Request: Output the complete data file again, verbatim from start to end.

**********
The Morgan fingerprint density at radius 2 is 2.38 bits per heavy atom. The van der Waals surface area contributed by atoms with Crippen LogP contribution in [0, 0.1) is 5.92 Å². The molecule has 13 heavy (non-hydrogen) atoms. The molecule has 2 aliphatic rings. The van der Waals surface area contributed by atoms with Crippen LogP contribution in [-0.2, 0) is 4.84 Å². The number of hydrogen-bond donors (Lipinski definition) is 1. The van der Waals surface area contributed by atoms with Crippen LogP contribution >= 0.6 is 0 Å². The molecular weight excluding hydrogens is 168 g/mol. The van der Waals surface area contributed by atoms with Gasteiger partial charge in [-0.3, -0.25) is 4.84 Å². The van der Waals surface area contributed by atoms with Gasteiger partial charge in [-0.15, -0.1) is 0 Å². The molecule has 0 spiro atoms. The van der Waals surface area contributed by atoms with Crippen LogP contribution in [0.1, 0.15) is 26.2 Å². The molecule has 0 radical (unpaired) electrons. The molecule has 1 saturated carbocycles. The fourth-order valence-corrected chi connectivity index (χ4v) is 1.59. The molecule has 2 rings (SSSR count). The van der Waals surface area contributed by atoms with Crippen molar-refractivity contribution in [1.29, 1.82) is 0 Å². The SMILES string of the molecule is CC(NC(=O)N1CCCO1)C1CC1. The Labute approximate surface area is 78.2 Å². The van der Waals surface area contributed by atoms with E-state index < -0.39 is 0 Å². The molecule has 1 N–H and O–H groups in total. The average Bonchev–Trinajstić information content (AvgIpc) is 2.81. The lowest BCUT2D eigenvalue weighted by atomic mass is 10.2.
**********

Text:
The Morgan fingerprint density at radius 2 is 2.38 bits per heavy atom. The van der Waals surface area contributed by atoms with Crippen LogP contribution in [0, 0.1) is 5.92 Å². The molecule has 13 heavy (non-hydrogen) atoms. The molecule has 2 aliphatic rings. The van der Waals surface area contributed by atoms with Crippen LogP contribution in [-0.2, 0) is 4.84 Å². The number of hydrogen-bond donors (Lipinski definition) is 1. The van der Waals surface area contributed by atoms with Crippen LogP contribution >= 0.6 is 0 Å². The molecular weight excluding hydrogens is 168 g/mol. The van der Waals surface area contributed by atoms with Gasteiger partial charge in [-0.3, -0.25) is 4.84 Å². The van der Waals surface area contributed by atoms with Gasteiger partial charge in [-0.15, -0.1) is 0 Å². The molecule has 0 spiro atoms. The van der Waals surface area contributed by atoms with Crippen LogP contribution in [0.1, 0.15) is 26.2 Å². The molecule has 0 radical (unpaired) electrons. The molecule has 1 saturated carbocycles. The fourth-order valence-corrected chi connectivity index (χ4v) is 1.59. The molecule has 2 rings (SSSR count). The van der Waals surface area contributed by atoms with Crippen molar-refractivity contribution in [1.29, 1.82) is 0 Å². The SMILES string of the molecule is CC(NC(=O)N1CCCO1)C1CC1. The Labute approximate surface area is 78.2 Å². The van der Waals surface area contributed by atoms with E-state index < -0.39 is 0 Å². The molecule has 1 N–H and O–H groups in total. The average Bonchev–Trinajstić information content (AvgIpc) is 2.81. The lowest BCUT2D eigenvalue weighted by atomic mass is 10.2.